The main issue for the court’s consideration was whether an order of the court ordering money to be paid could raise a question of contempt. In overruling the decision of court below, the supreme court stated that it was only where performance of an act was ordered – ad factum praestandum – that conviction for contempt of court was permitted as a means of enforcing performance. It held that contempt proceedings were therefore inappropriate in the circumstances. In conclusion, the court stated that an order that a person was in contempt of court, which carries with it criminal sanctions, should be made only where the court order allegedly flouted was clear and capable of enforcement. Accordingly, the appeal was upheld.
The applicants sought two interdicts restraining the first to fourth respondents from noise pollution through their timber business operations on weekdays between 6.00 pm and 8.00 am on weekdays, any time over weekends and on public holidays; and another interdict in requiring the respondents to limit "any noise generated by their operations”.
The court found that the applicants had a clear right to go about their business without the interference of noise unreasonably caused by the respondents. It noted that the respondents’ figures proved that traffic past the applicant’s premises had increased. Expert evidence also revealed that the noise levels were too high at night.
The respondents claimed that the applicants voluntarily assumed the risk by going to the noise. The court noted that the applicants had decided to expand their cottages 20 metres from a public road without adequate noise insulation and found the defence to be partly convincing.
The court held that the co-existence of the timber and the tourism industry in the area required both parties to give and take. The first interdict was granted partly. The court gave an order prohibiting first to fourth respondents from engaging in the noise generating operations from 8.00 pm to 8.00 am on Mondays to Fridays and after 2.00 pm on Saturdays until 8.00 am on Mondays. The restraint on public holidays was held to be unreasonable.
The second interdict was not granted for being too general and failing to specifically state what the respondents would be refrained from.
The court considered an appeal against the first respondent’s decision to approve the second respondent’s construction, of a light industry, namely a metal fabricating workshop.
The appellants argued that the approval was granted without public consultation and that the construction would interfere with their quiet occupation of their residences. They alleged that the construction would produce noise, emit fumes and encourage the setting up of other industries in a high class residential area. The first respondent argued that this claim was not one for noise or air pollution, but construction, and it did not fall within the scope of its functions but that of the municipal council. The second respondent argued that all relevant consultations had taken place prior to the approval of the environmental impact assessment (EIA) project report.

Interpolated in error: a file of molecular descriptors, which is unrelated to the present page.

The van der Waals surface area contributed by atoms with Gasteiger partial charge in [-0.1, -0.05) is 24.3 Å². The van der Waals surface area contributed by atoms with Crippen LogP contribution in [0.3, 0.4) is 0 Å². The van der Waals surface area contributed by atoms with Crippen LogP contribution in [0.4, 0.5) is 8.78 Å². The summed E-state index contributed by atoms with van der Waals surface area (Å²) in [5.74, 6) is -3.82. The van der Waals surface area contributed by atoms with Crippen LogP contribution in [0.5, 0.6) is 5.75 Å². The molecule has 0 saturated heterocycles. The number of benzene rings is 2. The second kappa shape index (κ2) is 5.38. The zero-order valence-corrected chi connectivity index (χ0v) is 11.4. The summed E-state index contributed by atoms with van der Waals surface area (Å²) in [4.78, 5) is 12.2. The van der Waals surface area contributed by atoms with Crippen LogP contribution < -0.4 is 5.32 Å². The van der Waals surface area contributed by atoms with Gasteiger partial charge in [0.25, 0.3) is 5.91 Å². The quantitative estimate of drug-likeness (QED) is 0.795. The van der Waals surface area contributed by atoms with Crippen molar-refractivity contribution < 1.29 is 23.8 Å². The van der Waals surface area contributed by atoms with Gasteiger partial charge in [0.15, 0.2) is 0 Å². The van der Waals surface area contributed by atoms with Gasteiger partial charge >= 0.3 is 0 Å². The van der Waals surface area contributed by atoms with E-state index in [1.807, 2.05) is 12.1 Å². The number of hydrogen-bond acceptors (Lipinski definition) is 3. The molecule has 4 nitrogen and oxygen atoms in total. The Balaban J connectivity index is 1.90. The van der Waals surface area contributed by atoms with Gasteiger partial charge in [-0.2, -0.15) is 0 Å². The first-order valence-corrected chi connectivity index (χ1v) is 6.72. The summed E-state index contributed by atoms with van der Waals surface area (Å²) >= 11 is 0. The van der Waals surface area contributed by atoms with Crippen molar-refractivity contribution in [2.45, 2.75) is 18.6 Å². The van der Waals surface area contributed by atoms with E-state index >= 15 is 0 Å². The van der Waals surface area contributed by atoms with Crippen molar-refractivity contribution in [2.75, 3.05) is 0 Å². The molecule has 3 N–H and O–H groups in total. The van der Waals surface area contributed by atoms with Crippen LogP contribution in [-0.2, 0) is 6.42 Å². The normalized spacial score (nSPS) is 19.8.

The tribunal considered the grounds of appeal and observed that the purpose of the EIA process under the act was to assess the likely, significant impacts of a proposed development project on the environment. It stated that the assessment included air quality, water quality, traffic, noise, and other features of the environment but these considerations were not affected by whether an area is designated as a residential area.
The tribunal held that, there was no evidence to show that the second respondent’s development, would adversely impact on the environment, in the area, in ways that could not be mitigated by the measures that had been proposed by the second respondent in the EIA report.
Accordingly, the appeal was dismissed.
This matter arose from an application for judicial review of a decision of the defendant to issue a notice for the cancellation of the plaintiff’s license. The plaintiff prayed for orders of certiorari, prohibition and mandamus.
The court certified the application as urgent and directed the applicant to serve the respondent. The respondent failed to make an appearance during the hearing, and the court granted leave to stay the notice of cancellation of the licence.
The respondent later filed an application under s 3A of Civil Procedure Act to set aside the stay order. The court found that the replying affidavits filed by the interested parties raised environmental issues and deficiency in the procedure leading to the grant of licence to the applicant.
The court noted its obligation to protect and uphold the authority of all the concerned parties to preserve and manage the environment. The court thus ordered the applicant and the Water Resource Management Authority (interested party) to file joint reports after surveying the riparian reserve area to indicate whether the project had interfered with the reserve. In case of failure to get a joint report, the court ordered the parties to file separate reports from their respective experts within 15 days and prohibited the applicant from developing the area of suit land along the riparian reserve.
This was an appeal against the decision of the Magistrates Court, dismissing the appellant’s application for bail. The appellant was arrested for possessing gold without a licence.
At the initial bail hearing, the Magistrate questioned the issue of abscondment and held that the appellant was unlikely to stand trial for various reasons such as him being a “a man of means” who “could use that status to abscond”. The magistrate further held that the stipulated mandatory penalty “could certainly ignite motives of abscondment” and that “the onus was now on the accused to show on a balance of probabilities that his admission to bail would not prejudice the interests of justice”.
The court, therefore, had to decide whether the magistrate’s approach to onus was erroneous in light of the evidence placed before him.
The court held that the magistrate a quo did not misdirect himself as to the approach to follow but had failed to exercise due diligence. He made unfounded allegations which did not indicate whether the appellant was likely to abscond for those reasons. He had also left a lot of issues open ended such as the severity of the penalty, the issue of passports and had ultimately failed to assess the strength of the evidence forwarded by the appellant.
Therefore, the magistrate a quo misdirected himself his evaluation of the likelihood of abscondment by the appellant and the evidence did not indicate that the appellant would abscond. Accordingly, his decision to decline bail was set aside.